The fellowship of the West End Presbyterian Church in Richmond, Virginia, worships in a building slightly less than holy, unless you consider capitalism a clandestine religion. It used to be a catalogue showroom for Best Products, a sort of US equivalent to Argos that went bankrupt during the mid-1990s. The Presbyterians not only run the space as a church, but also as a refuge for asylum seekers and as a food bank. There used to be consumer goods here; now, thanks to the reverberations of the American Way, they’re here again. Not only that, but the building was designed – by James Wines of architecture practice SITE in a way that almost predicts this doleful trajectory, as a ‘ruin in reverse’ that was built to look weathered from the start. Such are some of the ironies that attend Scott Myles’s investigation into this specific, yet symbolic, historical continuum – which here takes the form of a series of canvases the dimensions of the artist’s studio door in Glasgow, overlaid with screen- printed ‘True-Grain’ film on which are imprinted dense confluxes of photographic material related to the Richmond church and its byzantine past.
The above, though, is nevertheless just a thumbnail sketch of Myles’s research-driven process, which also involved him interviewing Wines – a moment memorialised in one of the tenebrous, wall-based works, in which we can see Myles’s hand holding the keys to the architect’s office – and, elsewhere, discovering how the Best owners were major art collectors and had sought to offer Wines, himself a former artist, Best products in return for a piece of his art. Art and commercial products, both subject to rises and falls in their fortunes, entangle strongly here. Their meshing, indeed, is suggested in the very materiality of Myles’s works, which are so dense in their multiple exposures that one can’t always see what’s going on: a fragment of architecture here, some shelves containing food-bank products there, an abstract painting that might have belonged to the Best owners, all coalescing into merging forms. We see the past, and present, through a print darkly.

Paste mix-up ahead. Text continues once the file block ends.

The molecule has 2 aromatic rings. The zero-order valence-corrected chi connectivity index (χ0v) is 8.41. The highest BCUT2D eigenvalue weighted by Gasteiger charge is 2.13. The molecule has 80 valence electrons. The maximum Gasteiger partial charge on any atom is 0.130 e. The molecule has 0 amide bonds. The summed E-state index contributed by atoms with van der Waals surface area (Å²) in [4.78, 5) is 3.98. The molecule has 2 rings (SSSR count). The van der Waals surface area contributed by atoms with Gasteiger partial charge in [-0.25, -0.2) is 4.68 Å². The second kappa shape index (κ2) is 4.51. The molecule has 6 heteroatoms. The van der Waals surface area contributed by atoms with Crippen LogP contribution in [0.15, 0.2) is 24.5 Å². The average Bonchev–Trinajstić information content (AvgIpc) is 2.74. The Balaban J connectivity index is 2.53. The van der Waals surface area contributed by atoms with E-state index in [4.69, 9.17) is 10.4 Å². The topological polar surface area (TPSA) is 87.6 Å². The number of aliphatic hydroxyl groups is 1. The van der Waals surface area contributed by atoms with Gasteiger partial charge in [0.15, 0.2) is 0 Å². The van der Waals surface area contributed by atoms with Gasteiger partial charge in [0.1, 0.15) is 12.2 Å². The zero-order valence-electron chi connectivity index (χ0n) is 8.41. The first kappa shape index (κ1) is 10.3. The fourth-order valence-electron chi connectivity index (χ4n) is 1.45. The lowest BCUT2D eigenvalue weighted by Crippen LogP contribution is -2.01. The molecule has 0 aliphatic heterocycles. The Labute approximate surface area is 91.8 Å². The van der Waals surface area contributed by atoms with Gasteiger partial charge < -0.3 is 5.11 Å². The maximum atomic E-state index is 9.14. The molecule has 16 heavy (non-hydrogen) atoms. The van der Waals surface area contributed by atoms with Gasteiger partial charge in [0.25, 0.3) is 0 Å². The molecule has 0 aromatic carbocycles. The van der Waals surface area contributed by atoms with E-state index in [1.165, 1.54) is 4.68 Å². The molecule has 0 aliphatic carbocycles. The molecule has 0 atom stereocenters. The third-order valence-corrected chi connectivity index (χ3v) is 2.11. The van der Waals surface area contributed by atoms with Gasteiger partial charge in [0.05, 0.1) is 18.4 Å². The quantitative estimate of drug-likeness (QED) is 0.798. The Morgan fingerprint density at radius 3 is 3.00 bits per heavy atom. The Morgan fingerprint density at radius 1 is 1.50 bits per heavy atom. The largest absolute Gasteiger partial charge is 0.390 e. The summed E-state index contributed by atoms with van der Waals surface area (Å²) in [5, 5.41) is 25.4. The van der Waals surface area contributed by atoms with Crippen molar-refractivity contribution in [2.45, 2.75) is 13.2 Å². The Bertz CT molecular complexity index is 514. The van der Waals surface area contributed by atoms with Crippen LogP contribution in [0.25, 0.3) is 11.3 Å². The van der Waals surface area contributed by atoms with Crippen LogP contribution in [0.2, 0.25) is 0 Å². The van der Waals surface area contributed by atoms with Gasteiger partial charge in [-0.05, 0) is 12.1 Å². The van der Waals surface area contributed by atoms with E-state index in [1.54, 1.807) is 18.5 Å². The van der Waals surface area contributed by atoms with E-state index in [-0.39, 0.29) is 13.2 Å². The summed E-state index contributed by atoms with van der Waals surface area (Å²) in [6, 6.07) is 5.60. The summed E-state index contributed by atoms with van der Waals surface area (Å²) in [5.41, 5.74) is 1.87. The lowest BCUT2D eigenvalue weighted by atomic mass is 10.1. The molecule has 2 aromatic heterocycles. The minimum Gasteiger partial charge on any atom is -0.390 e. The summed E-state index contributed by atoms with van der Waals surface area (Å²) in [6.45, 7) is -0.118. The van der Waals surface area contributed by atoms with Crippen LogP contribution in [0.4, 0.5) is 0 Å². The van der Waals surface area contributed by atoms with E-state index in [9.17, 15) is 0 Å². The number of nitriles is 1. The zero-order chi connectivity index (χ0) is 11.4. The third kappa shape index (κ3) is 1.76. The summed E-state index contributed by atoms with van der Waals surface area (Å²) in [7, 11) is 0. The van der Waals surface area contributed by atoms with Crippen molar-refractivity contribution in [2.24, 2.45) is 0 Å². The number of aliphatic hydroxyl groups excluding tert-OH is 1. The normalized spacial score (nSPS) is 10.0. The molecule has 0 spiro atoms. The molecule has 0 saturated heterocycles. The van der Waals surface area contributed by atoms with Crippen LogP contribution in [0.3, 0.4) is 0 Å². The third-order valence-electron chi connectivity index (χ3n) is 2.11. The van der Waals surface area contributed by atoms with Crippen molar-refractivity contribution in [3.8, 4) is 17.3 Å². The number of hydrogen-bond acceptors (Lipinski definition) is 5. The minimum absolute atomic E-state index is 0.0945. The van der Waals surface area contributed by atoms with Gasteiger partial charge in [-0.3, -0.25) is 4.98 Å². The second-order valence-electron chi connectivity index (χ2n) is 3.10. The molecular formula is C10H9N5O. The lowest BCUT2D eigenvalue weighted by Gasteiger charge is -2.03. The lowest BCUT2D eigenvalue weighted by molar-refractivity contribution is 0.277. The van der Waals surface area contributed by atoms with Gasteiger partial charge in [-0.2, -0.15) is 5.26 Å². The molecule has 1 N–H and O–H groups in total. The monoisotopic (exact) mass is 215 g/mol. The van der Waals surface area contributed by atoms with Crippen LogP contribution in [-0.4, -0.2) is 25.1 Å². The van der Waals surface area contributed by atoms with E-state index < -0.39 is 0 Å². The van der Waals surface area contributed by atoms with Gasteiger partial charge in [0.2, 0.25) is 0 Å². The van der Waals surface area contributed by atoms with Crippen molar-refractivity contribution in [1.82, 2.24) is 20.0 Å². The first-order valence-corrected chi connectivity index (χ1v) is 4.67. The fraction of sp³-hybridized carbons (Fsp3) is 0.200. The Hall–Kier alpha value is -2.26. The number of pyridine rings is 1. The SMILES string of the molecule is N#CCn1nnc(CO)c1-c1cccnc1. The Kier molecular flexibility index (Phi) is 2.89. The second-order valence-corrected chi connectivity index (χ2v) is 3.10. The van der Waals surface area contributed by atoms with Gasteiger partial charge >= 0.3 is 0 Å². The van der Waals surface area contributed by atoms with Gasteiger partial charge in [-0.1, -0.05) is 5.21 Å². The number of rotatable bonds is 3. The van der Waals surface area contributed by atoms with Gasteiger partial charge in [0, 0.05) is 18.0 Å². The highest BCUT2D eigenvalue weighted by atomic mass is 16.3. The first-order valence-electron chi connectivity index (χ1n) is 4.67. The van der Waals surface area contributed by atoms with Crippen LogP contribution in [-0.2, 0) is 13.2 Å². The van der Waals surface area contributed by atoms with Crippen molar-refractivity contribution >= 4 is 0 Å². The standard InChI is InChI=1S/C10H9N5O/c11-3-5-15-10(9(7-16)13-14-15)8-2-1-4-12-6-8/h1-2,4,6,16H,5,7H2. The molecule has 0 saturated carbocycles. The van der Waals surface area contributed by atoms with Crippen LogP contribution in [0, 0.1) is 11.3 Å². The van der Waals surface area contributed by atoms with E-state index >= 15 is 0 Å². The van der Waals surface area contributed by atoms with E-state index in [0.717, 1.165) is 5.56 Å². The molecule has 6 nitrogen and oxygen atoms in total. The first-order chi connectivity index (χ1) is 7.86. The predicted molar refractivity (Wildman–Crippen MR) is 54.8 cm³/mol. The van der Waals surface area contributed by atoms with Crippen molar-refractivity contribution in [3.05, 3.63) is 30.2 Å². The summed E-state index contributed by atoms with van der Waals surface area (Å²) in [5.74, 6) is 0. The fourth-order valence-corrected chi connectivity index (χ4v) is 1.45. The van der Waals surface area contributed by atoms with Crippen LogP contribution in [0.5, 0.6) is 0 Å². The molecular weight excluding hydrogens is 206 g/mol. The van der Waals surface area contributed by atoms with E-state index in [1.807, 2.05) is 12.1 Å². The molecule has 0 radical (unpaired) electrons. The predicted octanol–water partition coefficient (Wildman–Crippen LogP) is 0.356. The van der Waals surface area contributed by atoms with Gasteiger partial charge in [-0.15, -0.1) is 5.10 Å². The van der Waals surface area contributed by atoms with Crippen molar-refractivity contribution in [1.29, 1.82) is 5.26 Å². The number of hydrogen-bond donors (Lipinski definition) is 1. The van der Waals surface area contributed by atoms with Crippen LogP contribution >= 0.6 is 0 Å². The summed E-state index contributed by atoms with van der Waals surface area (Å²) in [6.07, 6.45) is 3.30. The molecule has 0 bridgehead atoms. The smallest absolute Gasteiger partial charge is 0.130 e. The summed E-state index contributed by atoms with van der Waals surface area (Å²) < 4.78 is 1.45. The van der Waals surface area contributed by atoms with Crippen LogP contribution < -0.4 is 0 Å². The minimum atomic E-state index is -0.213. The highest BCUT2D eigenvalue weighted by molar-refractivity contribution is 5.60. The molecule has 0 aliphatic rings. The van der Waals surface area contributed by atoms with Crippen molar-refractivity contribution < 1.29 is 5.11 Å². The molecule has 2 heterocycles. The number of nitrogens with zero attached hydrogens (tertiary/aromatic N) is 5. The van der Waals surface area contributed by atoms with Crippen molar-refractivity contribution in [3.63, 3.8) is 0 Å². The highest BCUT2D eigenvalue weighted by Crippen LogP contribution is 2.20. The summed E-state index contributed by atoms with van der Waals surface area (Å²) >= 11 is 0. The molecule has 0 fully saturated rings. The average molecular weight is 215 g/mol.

There are two ways into this. You either go down the footnote-rich rabbit hole of Myles’s investigations, admiring his ability to ferret out mordant connections, or you take on the poetics of his aesthetic, which signals the complexity and unpredictability of the historical process and, particularly, the instabilities and switch-backs that attend capitalism. It’s notable that the work leads back, quite literally, to Myles’s studio door, ie, to art, and that his countermanding interest is in gift exchange. In a recent project titled Potlatch (2014), not on display, he replaced the gift-wrapping paper for Galeries Lafayette Maison with Bible paper imprinted with images of Guy Debord’s shuttered house: the inactivity of the great critic of consumerism was here reversed into mobility and circulation emanating from a centre of consumption, and pinned to the notion of the gift. One senses that Myles, when not engaged in attentive archive delving, has closely read Lewis Hyde’s classic 1983 study of art as pay-it-forward contribution, The Gift. One takeaway from Spiral Bound and its food-bank endpoint might be that if capitalism continues to unravel and spread ruination, we are bound to spiral back towards older forms of exchange and generosity – ones in which art, while currently conflated with commerce, might still be exemplary.
21 November – 19 December 2015, Meyer Riegger, Berlin
This article was first published in the January & February 2016 issue of ArtReview.